NYU Abu Dhabi

This morning we met our "handler" from the Embassy down in the lobby of the hotel and he took us over to meet the Ambassador and be briefed generally about what to expect in our tour in terms of venues, customs, and audiences.  Overall it sounds like U.S. diplomatic relations with the U.A.E. are very strong and it was nice to hear that most people here are just as appalled with the behavior in the area as we are.  On the flip side, it sounds like there's a lot of misinformation about free speech and what laws are European (specifically French) versus what laws are U.S.  Just as we group the Middle East together, it sounds like they lump the West into one big scary culture.  It reinforces the danger of massing people, even by country, into groups rather than seeing them as individuals.

The U.S. Embassy in Abu Dhabi looks like a battleship - an observation I made before hearing it called the Titanic.  I guess it is supposed to look like a sand dune.  Regardless, it is certainly imposing and impressive if lacking in a little friendliness. The Ambassador himself believes very strongly in the use of cultural events to help educate people here without making pro-democracy statements that can be offensive to the local government.  There are about one million Emeratis, but eight million people live in this country, so actually locating and targeting the native population is very challenging.  For this reason we are mostly playing in universities that are only (or mostly only) open to citizens.  In at least one place there is a high likelihood that we will be the first Western Classical music performance ever, or at least in a very long time.  Pretty cool.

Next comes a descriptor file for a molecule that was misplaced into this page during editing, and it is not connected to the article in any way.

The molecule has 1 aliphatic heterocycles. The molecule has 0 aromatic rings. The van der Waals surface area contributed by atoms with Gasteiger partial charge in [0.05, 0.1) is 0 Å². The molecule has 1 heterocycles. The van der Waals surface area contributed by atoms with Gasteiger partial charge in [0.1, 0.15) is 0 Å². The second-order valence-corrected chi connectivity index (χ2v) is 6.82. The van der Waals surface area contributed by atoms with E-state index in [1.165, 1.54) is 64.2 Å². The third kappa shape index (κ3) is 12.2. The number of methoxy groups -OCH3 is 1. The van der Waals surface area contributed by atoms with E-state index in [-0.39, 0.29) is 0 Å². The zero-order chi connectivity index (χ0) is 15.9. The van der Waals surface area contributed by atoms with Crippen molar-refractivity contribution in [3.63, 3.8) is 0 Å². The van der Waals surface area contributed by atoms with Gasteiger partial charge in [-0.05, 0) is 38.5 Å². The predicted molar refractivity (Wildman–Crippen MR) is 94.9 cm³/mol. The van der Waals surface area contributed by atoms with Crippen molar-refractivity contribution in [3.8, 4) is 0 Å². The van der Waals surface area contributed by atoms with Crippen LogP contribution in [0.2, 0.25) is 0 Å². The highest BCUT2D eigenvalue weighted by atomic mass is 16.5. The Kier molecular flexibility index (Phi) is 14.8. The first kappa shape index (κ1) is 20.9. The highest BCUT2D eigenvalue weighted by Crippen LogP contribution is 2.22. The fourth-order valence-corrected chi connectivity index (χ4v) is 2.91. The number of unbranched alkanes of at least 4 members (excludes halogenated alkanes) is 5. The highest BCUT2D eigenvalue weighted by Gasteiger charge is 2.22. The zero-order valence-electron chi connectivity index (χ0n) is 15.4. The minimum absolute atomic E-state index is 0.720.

The exception was tonight's performance for NYU Abu Dhabi - a brand new branch of the famous NYU in New York.  Out of fewer than 150 students, over 90 countries are represented.  Very impressive.  The music program is small, but the kids are keen and there are non-music majors who are active in the music program which is great.  Several of them played quite beautifully for us prior to our concert which was also a treat.  They were a warm and enthusiastic audience and made a great start to the tour!

One of the students, a composer from Mexico City, allowed me to sightread one of his compositions for flute and piano after the performance.  The piece switches between 10/8 and 9/8 (counted 3+2+2+2) and put me on the spot to do it, but it was totally worth it and a charming piece.  We also ate dinner with the students, which gave us more time to talk.  

Tomorrow we play for a university in the morning, and then prepare for the big concert through the Embassy in the evening.  Rumor has it that there will be press and possibly a T.V. station so no pressure ;)  Supposedly the U.S. Embassy to U.A.E. has twitter and facebook accounts that they will be posting to, so check it out!